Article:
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MOVIES : Hollywood's Real True Lies : In show biz, one person's truth can be another person's speculation or someone else's little white lie. Who can you believe? And when is a story really a story? Well, here's the inside scoop. Trust us.

July 31, 1994|PATRICK GOLDSTEIN | Patrick Goldstein is an occasional contributor to Calendar

People magazine Insider columnist Mitchell Fink said that weeks before Jackie Kennedy Onassis announced she had cancer, he received a tip saying she was ill. "I had a moral decision to make," he recalled. "Do I pester Jackie O?

"I was tempted, but my wife said, 'Leave it alone.' And I decided, if someone's sick, let them be sick in private."

The Daily News' Linda Stasi said she sat on her scoop that TV star Jerry Seinfeld was dating a 17-year-old high schooler.

"But then I took my daughter to a Knicks game where we saw the two of them together at courtside. My daughter looked at the girl through our binoculars and she said, 'Mom, I know her. I play basketball against her in high school!'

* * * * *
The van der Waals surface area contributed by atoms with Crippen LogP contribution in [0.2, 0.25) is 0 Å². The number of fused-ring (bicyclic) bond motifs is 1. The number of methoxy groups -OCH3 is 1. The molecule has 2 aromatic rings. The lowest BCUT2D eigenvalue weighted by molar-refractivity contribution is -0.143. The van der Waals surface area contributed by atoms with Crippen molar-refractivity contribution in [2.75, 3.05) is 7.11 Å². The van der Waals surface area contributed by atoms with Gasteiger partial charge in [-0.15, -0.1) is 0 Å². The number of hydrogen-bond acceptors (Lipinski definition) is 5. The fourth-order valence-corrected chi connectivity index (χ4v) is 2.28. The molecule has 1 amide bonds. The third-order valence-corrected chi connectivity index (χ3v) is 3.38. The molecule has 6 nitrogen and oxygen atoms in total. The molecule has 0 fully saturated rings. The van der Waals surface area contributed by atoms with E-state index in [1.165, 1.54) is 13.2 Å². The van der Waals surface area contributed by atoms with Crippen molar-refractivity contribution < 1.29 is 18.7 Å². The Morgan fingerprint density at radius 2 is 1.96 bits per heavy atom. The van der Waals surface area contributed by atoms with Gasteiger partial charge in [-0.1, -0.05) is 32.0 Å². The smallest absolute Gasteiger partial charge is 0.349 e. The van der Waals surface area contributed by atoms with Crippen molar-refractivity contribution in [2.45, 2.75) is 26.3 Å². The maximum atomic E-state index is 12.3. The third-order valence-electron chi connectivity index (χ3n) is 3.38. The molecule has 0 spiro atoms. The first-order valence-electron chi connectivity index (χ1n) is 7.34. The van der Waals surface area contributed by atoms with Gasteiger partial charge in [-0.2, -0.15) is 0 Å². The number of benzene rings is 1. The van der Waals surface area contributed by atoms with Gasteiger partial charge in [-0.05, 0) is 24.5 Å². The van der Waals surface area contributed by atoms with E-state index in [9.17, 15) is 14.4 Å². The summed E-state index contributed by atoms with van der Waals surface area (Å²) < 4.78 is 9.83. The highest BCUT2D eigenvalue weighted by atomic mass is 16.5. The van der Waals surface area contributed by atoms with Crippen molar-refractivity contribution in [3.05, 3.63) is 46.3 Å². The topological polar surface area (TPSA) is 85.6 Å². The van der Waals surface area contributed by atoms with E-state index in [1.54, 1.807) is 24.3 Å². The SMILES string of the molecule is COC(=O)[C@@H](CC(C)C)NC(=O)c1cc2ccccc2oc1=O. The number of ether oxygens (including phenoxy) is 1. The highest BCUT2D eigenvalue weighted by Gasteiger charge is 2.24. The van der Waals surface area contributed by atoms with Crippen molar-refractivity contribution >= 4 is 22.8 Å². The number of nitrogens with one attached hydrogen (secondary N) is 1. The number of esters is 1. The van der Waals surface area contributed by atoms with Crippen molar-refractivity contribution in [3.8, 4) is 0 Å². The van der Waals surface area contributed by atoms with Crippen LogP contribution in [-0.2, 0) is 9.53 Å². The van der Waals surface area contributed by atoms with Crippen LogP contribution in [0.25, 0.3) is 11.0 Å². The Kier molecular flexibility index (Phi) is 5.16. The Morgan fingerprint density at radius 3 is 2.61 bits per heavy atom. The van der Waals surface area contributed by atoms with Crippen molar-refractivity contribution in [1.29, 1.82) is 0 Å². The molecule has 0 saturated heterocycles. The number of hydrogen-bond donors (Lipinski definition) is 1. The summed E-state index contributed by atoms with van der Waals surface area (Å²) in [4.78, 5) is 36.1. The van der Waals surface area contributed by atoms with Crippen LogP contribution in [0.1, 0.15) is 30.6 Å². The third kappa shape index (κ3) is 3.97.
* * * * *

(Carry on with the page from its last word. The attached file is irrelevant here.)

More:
"Once he took her to a Knicks game, all bets were off. When I called his people for confirmation, they denied everything. But once the story came out, nobody denied a thing."

Fink said he has never written about a celebrity having AIDS or going to a rehab clinic. Yet he's critical of Kurt Cobain's management for putting out a fake accidental-overdose story a month before the rock star killed himself.

"If I'd gotten a tip that he'd actually tried to commit suicide, I would've written about it," he said. "It's fair game. His people were making an economic decision to protect their client, not a moral decision. Maybe if the whole world had known what really happened in Rome, it's possible his behavior might have changed. Maybe he'd be alive today. Who knows?"

Goldberg, who was Cobain's manager before he joined Atlantic Records, heatedly took issue with this attitude.

"Sometimes I think the media have a God complex," he said. "I actually read some rock writer comparing the handling of Kurt's drug problem to Nixon's Watergate. We're dealing with private torment here, not public issues. If all the people close to him couldn't stop him from doing drugs, when everyone was confronting him in every way possible, do you really think some story in a newspaper could've changed anything?

"What it comes down to for me is that sometimes the media simply want a better backstage pass to the tragedy."

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